“Things are improving but the country’s testing capacity is far from where it needs to be to meet the ambition of 100,000 a day in just over two weeks – that’s over 85,000 more tests a day than what is happening now.
“We need absolute clarity from the Government on how this will be achieved in such a short space of time otherwise it will be viewed as a false promise.
“Also, if we are to understand and beat this virus we need to understand how and where it is spreading, and for the frontline to be protected. That is why the number of deaths in care homes should be released daily in the same way as they are for hospital deaths and why the workforce must be given better access to PPE.”
The National Care Forum (NCF), the national body for the not for profit care sector, has also responded,
Ms. Vic Rayner, Executive Director of NCF says “This is welcome news from the government, but comes way too late in the day. The care sector has been asking for this since day 1 of the pandemic, and the government has been extremely slow to respond to the emerging crisis. It seems that the mantra what gets measured matters has been applied to the lives of people in care homes, and without the vital test to tell us that many were suffering, ministers and officials were unable to see the impact of the pandemic outside of the hospital environment.”
Vic goes on to say “This needs to stop now. Social care is an essential service and needs to be treated as one. The government has told us we are in a battle with an unseen enemy, yet to date social care has been left to make do and mend – like the Dad’s Army of the battalion. To win this war, the government needs to rapidly equip it’s whole army of health and social care with the equipment and the resources to fight the fight on every front.”
Testing For All Who Need It
Care England welcomed the announcement Professor Martin Green OBE, Chief Executive of Care England, says:“During this dreadful pandemic it is hard to find things to be positive about, but today’s announcement from DHSC that testing will be available for all social care staff and residents that need it is indeed welcome. Care homes will be in a much better position to face this virus head on once they have been able to test both their staff, residents and new residents who have been discharged from hospital into their care homes”.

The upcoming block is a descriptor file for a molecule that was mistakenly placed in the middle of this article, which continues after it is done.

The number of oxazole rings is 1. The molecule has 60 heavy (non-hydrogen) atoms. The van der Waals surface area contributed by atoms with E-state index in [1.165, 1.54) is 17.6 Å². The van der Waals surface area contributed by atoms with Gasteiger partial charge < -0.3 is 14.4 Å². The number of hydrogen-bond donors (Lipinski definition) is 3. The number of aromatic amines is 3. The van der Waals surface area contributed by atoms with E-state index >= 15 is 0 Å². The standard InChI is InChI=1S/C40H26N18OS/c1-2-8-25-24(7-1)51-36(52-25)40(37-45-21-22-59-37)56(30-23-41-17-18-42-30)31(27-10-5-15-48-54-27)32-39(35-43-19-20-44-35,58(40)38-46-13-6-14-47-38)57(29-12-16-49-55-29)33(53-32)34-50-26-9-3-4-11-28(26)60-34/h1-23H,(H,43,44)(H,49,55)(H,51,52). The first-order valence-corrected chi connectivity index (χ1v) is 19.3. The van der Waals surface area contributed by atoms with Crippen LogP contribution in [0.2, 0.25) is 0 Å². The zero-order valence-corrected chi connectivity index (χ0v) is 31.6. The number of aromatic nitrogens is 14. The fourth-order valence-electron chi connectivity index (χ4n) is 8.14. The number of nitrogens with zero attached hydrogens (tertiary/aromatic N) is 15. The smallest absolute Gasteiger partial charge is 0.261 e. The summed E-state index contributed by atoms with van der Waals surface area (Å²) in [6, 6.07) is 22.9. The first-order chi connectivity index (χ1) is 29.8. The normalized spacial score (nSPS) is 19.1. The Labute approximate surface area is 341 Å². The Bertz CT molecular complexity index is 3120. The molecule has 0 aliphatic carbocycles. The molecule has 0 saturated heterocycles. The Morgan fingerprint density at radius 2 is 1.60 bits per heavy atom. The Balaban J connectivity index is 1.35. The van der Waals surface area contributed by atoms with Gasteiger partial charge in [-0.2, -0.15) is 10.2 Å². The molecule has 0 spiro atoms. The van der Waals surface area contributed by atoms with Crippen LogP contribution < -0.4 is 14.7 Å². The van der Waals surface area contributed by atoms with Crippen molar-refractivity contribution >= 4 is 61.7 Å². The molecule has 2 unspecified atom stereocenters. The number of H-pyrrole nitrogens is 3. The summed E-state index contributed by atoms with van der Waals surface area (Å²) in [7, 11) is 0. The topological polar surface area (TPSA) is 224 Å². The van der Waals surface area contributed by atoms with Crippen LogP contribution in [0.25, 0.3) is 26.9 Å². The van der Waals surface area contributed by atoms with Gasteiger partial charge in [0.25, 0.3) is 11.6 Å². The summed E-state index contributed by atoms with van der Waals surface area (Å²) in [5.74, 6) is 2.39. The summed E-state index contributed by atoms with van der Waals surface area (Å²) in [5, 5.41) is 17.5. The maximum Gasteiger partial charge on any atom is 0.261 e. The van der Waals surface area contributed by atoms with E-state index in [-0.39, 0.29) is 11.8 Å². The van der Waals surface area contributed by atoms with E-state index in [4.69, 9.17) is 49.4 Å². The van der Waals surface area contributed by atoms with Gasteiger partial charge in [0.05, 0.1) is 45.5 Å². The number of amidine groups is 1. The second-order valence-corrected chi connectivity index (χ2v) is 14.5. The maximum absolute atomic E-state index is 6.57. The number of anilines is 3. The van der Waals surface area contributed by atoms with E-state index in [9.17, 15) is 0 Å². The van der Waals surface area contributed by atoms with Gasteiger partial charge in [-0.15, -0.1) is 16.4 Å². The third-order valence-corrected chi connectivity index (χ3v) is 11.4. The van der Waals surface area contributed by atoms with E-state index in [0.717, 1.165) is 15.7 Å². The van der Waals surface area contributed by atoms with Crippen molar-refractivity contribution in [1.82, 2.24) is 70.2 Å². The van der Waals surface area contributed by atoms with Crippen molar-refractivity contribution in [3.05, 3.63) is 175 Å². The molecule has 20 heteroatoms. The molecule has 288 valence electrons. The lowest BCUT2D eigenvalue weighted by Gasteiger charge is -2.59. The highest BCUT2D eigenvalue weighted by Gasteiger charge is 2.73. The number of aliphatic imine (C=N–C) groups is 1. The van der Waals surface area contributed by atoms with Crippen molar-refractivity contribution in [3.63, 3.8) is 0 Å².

Care England is working tirelessly to ensure that the needs of the adult social care sector, the second front line, are heard at this time of crisis and have been focusing exclusively on the need for sufficient PPE and testing. We sincerely hope that the narrative will become a practical reality and whilst timing is of course of the essence, a more thorough testing regime will enable the social care sector to support its colleagues in the NHS as they strive to combat corona virus.
Martin Green continues:
“Testing and PPE go hand in hand and are at the forefront of all care providers’ minds. It is heartening to know that the Government is listening to the sector. I’m humbled to see the amazing work that the social care workers are doing round the clock and would urge anyone who thinks that a career in social care is unskilled or not a key worker to think again”.